Search Results: "Bill McGowan"


BOOK REVIEW

PITCH PERFECT by Bill McGowan
NON-FICTION
Released: April 1, 2014

"A proactive approach to mastering the art of interpersonal communication."
A media expert's techniques for acquiring and honing clear communication skills. Read full book review >

BOOK REVIEW

ONE BEAR EXTRAORDINAIRE by Jayme McGowan
CHILDREN'S
Released: Sept. 8, 2015

"Now all this story needs is an audience, and it's sure to drum one up. (Picture book. 3-7)"
Themes of inclusivity and individuality will strike chords with readers in McGowan's debut picture book. Read full book review >

BOOK REVIEW

NON-FICTION
Released: Aug. 1, 1997

"McGowan closes with a macabre little endpiece on the deceptive tranquillity of an English garden that, while truly black of humor, adds a surprising fillip to the lecture. (line art)"
A schoolmasterish exposition on prey/predator survival techniques from University of Toronto zoologist McGowan. Read full book review >

BOOK REVIEW

MAID OF DECEPTION by Jennifer McGowan
YOUNG ADULT
Released: Aug. 26, 2014

"This quick-paced romance should thrill and engage readers with a penchant for history. (Historical fiction. 12-17)"
McGowan takes up the tale of love and espionage in the court of the first Queen Elizabeth where she left off in her debut, Maid of Secrets (2013). Read full book review >

BOOK REVIEW

MORTAL COIL by Anthony McGowan
MYSTERY THRILLER
Released: March 15, 2007

"A shady and literate thriller that oozes down-and-out ambience—and featuring, in the tradition of the best noir, a damaged and ambivalent knight errant."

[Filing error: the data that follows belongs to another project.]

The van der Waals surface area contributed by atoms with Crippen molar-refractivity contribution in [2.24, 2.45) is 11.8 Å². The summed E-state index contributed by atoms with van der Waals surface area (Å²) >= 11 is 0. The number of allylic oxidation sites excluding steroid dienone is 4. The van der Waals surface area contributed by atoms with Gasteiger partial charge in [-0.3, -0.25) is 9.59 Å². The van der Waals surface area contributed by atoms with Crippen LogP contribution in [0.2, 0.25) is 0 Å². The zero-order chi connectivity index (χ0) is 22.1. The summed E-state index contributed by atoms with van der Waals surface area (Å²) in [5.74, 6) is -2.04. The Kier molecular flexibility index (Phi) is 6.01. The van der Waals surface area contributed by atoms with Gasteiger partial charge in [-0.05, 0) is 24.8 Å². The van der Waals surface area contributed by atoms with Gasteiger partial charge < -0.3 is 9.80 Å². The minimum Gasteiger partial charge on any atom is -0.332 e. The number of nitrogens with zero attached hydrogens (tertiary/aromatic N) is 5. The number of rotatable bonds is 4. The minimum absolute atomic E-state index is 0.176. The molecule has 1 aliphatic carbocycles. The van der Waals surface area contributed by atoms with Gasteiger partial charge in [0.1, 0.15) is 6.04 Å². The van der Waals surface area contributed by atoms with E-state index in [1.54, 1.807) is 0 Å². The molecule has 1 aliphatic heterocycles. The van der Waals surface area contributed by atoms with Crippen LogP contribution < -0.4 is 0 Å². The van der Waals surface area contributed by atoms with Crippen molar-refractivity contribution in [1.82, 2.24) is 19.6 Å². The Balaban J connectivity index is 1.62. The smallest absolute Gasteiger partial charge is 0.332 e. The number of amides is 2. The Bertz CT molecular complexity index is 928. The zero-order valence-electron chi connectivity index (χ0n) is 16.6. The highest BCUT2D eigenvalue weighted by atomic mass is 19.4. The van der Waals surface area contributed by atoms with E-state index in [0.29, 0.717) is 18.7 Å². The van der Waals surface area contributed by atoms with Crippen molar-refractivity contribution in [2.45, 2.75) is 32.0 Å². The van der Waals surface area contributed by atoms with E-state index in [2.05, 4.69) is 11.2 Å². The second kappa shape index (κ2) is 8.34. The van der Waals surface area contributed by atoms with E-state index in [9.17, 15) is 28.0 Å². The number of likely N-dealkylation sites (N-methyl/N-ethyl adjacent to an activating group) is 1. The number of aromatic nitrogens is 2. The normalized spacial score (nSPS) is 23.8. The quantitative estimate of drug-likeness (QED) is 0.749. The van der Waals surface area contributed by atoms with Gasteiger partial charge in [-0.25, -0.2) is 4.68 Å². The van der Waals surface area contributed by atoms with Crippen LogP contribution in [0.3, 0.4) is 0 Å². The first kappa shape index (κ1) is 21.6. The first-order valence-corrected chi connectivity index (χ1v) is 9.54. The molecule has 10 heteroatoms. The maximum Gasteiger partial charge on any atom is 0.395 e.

McGowan's second noir (after Stag Hunt, 2004), set largely in London's seedier precincts and featuring colorful hoods, record-industry sharks, Nietzsche-quoting enforcers and cross-dressing power bassists, is fast-paced, brutal and surprisingly meditative. Read full book review >

BOOK REVIEW

MAID OF SECRETS by Jennifer McGowan
YOUNG ADULT
Released: May 7, 2013

"This lively and fast-paced debut has plenty of action and plot twists to keep readers fully engaged. (Historical fiction. 12-17)"
Orphan and talented pickpocket Meg Fellowes gets more excitement than she bargained for when she is appointed spy and maid of honor to none other than Her Majesty Queen Elizabeth I in this swashbuckling tale of murder and intrigue in high places. Read full book review >

BOOK REVIEW

THE KNIFE THAT KILLED ME by Anthony McGowan
FICTION
Released: April 13, 2010

"Depicting brutality without a hint of glamour, this tale of alienation and reaction cuts deeply into school culture and the teenage mind. (Fiction. YA)"
Paul Varderman, a Year Nine student at his mediocre local school, is caught between the quiet acceptance of the outcast students and the harsh domination of the school bully, Roth. Read full book review >

BOOK REVIEW

JACK TUMOR by Anthony McGowan
FAMILY AND GROWING UP
Released: May 7, 2009

"Lots of laughs but little else. (Fiction. YA)"
Sarcastic, goofy D-lister Hector Brundy needs a makeover. Read full book review >

BOOK REVIEW

DUCHESS OF NOTHING by Heather McGowan
FICTION & LITERATURE
Released: March 28, 2006

"A truly original premise, artfully developed into a memorable and perversely entertaining comic horror story."
An eccentric woman grudgingly undertakes the "education" of a small boy left in her charge, in this flinty second novel from the Brooklyn author of the well-received debut fiction Schooling (2001). Read full book review >

BOOK REVIEW

NON-FICTION
Released: March 1, 1992

"McGowan has done his homework, offering instructive insights into Third World politics gone mad."
An exhaustive treatment, in the manner of a grim travelogue, of the ongoing Sri Lankan civil war. Read full book review >

BLOG POST

BILL GOLDSTEIN
by Mark Athitakis

In 1922 the poet Ezra Pound wrote that “the Christian Era ended at midnight on Oct. 29-30 of last year”—that is, the moment James Joyce finished writing Ulysses. Pound’s pronouncement helped stoke a kind of folk tale that has accompanied the novel ever since. Joyce unleashed his experimental masterwork, the story goes, and then the rest of the literary world ...


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